Kevin began to pour wine into Jim’s proffered glass. Jim indicated he continue. I tried to catch Kevin’s eye to no avail.
Here, I need to tell you that a standard bottle of wine holds 750 millilitres or 35 ounces. One ‘drink’ is about 4 ounces so a bottle holds eight ‘drinks’ and a little more. We were two more guests than planned and Kevin had just poured three drinks into Jim’s glass leaving four drinks to share among the remaining six of us.
Astutely assessing the situation, Bid touched the waiter’s arm. “Allow me!”
He poured three ounces in each of his wife’s, John’s and Mary’s and my glasses. Then he smiled graciously at Jim and said, “Share yours with your wife.” He placed the almost empty bottle out of reach of the others and explained as if to a patient about to go under the scalpel, “The rest is mine to enjoy!”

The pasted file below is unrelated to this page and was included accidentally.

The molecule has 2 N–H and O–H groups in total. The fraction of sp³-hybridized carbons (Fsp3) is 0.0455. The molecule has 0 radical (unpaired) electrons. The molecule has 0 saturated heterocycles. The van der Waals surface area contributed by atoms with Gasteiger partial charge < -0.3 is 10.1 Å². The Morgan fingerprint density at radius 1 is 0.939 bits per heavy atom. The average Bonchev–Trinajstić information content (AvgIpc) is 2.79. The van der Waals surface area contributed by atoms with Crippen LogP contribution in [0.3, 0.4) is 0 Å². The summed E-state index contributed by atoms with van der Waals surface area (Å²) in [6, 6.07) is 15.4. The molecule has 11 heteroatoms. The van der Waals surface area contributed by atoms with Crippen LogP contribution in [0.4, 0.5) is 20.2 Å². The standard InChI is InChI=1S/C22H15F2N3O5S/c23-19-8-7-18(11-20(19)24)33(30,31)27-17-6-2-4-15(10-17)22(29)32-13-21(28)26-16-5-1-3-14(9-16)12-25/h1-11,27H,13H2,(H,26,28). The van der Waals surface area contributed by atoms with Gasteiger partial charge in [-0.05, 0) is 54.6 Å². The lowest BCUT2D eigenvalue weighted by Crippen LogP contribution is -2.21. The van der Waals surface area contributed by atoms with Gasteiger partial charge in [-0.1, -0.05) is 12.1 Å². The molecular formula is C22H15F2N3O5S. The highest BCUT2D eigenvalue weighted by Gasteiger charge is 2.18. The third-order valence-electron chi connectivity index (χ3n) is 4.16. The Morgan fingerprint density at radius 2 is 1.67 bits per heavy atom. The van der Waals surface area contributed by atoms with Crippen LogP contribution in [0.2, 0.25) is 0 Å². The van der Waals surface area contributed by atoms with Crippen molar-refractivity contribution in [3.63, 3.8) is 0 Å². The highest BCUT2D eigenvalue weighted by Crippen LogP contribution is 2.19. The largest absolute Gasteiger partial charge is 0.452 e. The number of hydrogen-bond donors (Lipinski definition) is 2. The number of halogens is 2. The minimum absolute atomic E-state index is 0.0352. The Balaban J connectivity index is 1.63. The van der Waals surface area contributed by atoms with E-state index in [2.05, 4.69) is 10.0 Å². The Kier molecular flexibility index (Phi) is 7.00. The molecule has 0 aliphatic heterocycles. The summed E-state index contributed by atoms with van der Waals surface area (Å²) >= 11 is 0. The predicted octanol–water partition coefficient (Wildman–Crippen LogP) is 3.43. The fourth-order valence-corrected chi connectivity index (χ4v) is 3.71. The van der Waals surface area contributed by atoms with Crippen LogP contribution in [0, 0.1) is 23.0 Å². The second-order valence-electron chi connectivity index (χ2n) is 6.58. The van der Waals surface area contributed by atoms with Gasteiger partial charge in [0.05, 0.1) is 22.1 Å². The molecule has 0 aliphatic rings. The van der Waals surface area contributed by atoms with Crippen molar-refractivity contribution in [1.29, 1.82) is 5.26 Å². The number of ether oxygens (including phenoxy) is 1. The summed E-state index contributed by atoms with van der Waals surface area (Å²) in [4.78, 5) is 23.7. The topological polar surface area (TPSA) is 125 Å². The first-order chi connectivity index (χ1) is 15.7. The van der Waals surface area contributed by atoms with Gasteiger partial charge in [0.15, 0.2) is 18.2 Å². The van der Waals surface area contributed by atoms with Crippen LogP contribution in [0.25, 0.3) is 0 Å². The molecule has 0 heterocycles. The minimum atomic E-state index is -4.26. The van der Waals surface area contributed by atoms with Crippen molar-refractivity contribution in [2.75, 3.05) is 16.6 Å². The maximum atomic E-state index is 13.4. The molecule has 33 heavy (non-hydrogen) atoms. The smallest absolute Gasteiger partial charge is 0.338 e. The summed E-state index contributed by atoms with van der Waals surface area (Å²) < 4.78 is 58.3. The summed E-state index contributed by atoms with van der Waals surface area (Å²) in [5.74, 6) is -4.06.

With empathy, insight and courtesy, Bid repaired the incipient disaster. I felt grateful to this savvy and enlightened Southern gentleman.
Bid relished the wine. He and Olivia shared and thoughtfully savoured what was left in the bottle while John and Mary, Jim and Dot, tucked into heaped bowls of ice-cream.
A week later, back in San Rafael, Viviana and I received an email from Bid.
“I want 80 cases of CALEDONIA 2005 Cabernet Sauvignon. In the same shipment, I want 80 cases of the Torrontés you mentioned. My customers like their wine in pairs.”
Viviana and I looked at each other in delight.
“We may just be on the point of getting there!”
Ronald in his vineyard Fincas Caledonia
Viviana and Ronald at a Burns Supper they hosted
in San Rafael
Viviana with Cabernet grapes during our 2004 harvest
Viviana and Nora making pasta with the help of neighbours' children
Viviana and Ronald in San Rafael, Argentina
Viviana with wine-loving friends